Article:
The following guest post was written by Dr. Carl Batt. Batt is Liberty Hyde Bailey Professor in Cornell University’s Department of Food Science. In his 30-year career, he has served on a number of NIH study sections. Below, Batt shares his experience with ancillary criteria that may affect how NIH proposals are scored in the review process.
Sitting on a study section (review panel) at NIH helps researchers understand (as much as possible) the nuances of how panels work and what the collective wisdom of the panel might be. For those of you not familiar, the standard practice is to have three or more preliminary reviewers whose scores form the basis for the selection of proposals that will (or will not) be discussed at the review panel. There, the lead reviewer presents the case, followed by the secondary and tertiary reviewers. If the proposal is not scored at the review panel, there is no reporting of these preliminary scores.
The following comments address a number of ancillary criteria that reviewers are asked to comment on and may (or may not) impact the preliminary scoring. Should the proposal move forward to the panel, these criteria are sometimes not discussed until after the reviewers have offered their final scoring. Each and every member of the panel (aside from those who have a conflict of interest) provide a score, which could be impacted by the discussion about these criteria.
There is no doubt that the research plan is the most important element judged by the reviewers, beyond the importance of the topic itself. There is no saving a bad idea, especially if it is deemed not to be innovative. Over the past few years a number of additional criteria have been introduced as the NIH (and other agencies) attempt to address a number of issues, some of which are external, and others internal. The following are things to keep in mind. While they will not sink a great proposal, they could potentially tank a borderline proposal. They are not scored but reviewers are asked to note compliance and challenges. What that translates into is reviewer concerns that could — if they get noticed and bother the reviewer — creep into the preliminary scoring (for the initial reviewers) and the overall impact score if your proposal gets scored.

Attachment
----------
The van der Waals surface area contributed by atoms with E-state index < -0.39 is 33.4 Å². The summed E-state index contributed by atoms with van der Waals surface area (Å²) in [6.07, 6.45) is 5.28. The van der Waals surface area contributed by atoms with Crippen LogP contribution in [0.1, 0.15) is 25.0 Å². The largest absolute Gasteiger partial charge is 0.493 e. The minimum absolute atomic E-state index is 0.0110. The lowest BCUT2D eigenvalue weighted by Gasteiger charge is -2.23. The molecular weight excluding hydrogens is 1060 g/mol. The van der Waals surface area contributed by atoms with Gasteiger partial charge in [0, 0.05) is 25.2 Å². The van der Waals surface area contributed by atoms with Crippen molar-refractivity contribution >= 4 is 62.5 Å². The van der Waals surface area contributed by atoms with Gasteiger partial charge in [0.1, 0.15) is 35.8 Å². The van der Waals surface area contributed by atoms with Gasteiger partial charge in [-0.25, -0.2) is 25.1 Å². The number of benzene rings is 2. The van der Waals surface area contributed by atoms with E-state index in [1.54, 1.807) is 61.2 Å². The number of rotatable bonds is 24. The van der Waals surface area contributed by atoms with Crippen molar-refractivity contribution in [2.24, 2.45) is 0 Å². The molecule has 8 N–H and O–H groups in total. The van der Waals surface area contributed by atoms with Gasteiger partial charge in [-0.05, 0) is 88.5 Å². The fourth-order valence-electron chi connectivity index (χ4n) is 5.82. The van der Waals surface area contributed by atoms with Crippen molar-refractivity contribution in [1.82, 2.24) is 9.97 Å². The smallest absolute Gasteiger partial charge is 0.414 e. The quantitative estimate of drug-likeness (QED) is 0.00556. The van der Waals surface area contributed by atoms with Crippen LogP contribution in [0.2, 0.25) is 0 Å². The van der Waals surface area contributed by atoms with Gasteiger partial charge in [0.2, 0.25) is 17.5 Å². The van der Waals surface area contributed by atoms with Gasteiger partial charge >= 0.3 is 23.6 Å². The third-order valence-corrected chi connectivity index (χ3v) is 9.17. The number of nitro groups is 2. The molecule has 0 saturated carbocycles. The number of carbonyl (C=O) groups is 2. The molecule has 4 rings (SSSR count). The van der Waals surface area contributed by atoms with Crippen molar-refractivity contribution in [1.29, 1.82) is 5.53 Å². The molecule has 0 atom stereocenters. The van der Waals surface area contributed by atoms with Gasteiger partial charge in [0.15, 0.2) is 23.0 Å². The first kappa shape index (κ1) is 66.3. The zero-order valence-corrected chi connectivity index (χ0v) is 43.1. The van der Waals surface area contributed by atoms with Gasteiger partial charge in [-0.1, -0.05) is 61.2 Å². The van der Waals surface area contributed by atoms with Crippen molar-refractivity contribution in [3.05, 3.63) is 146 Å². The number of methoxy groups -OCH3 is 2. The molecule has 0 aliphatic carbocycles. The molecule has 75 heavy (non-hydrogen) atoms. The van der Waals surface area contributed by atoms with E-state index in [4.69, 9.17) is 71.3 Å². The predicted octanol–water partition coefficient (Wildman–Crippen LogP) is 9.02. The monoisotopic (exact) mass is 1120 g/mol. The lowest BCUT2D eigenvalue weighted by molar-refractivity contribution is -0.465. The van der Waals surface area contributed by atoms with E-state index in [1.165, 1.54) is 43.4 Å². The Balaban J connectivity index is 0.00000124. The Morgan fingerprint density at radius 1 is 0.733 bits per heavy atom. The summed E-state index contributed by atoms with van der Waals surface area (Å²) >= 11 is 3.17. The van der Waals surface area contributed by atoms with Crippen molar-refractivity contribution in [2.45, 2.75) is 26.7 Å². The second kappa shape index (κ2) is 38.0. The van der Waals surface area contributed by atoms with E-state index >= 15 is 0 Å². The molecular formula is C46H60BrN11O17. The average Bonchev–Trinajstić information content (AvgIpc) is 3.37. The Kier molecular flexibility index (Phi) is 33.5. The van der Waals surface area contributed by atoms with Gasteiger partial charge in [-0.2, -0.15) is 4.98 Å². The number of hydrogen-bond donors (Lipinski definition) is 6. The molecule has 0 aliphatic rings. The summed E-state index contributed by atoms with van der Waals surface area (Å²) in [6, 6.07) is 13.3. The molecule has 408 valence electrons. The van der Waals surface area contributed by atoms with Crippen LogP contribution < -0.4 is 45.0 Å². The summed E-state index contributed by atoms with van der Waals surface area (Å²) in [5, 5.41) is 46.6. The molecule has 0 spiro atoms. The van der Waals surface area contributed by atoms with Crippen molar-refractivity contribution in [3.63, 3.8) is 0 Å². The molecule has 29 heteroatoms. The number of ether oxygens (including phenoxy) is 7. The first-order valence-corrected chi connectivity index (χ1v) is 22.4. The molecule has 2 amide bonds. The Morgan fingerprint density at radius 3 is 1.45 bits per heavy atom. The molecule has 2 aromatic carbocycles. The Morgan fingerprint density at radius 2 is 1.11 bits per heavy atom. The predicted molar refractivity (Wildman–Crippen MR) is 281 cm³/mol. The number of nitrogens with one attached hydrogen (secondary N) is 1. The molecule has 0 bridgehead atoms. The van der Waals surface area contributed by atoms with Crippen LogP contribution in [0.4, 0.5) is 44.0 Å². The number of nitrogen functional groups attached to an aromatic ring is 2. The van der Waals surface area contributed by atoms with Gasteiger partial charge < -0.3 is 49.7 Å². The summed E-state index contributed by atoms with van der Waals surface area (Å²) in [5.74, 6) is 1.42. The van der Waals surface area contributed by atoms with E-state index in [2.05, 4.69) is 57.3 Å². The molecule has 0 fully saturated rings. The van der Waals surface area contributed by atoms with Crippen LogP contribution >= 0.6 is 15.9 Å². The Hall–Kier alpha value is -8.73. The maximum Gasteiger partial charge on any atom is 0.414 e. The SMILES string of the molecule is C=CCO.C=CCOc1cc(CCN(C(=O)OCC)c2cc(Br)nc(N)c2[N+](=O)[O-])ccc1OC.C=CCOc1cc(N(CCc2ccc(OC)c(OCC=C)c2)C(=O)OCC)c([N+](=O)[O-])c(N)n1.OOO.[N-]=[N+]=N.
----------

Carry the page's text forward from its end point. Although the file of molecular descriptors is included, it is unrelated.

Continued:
Ancillary criterion 1: Rigor
Significant attention is being directed toward the reproducibility of research and this has crept into all science, not just that which involves qualitative, seemingly-subject experimental methods. Rigor is defined by the inclusion of controls, replicates, and other matters that are typically thought of as just “good science,” but that you might not include in an explicit manner. The Center for Scientific Review (CSR) manager (and sometimes the academic panel manager) will often remind the reviewers to comment on “rigor” and for the most part the answer is “affirmative,” meaning either there is an explicit mention of “rigor” in the experimental plan or the reviewers simply didn’t notice it. On rare occasions, the reviewer might comment about the lack of rigor and, as with everything else related to review, you are not in the room to defend your proposal. It is important that you explicitly mention controls and replicates to ensure that the matter of rigor is covered. In the past it might have been mentioned as part of a reviewer’s commentary but now it is an explicit part of the review process.
Ancillary criterion 2: Gender of animal or human subjects
If you propose to use animals or human subjects be aware there is a specific question asked: “Has the applicant considered ‘sex’ as a potential variable in their animal studies?” At a minimum you should state the gender of the animal or human subjects you will be using. It’s appropriate to state that you will use both male and female subjects, but you should follow that statement with an additional statement that you will consider gender as a variable in your experimental plan.
Ancillary criterion 3: Milestones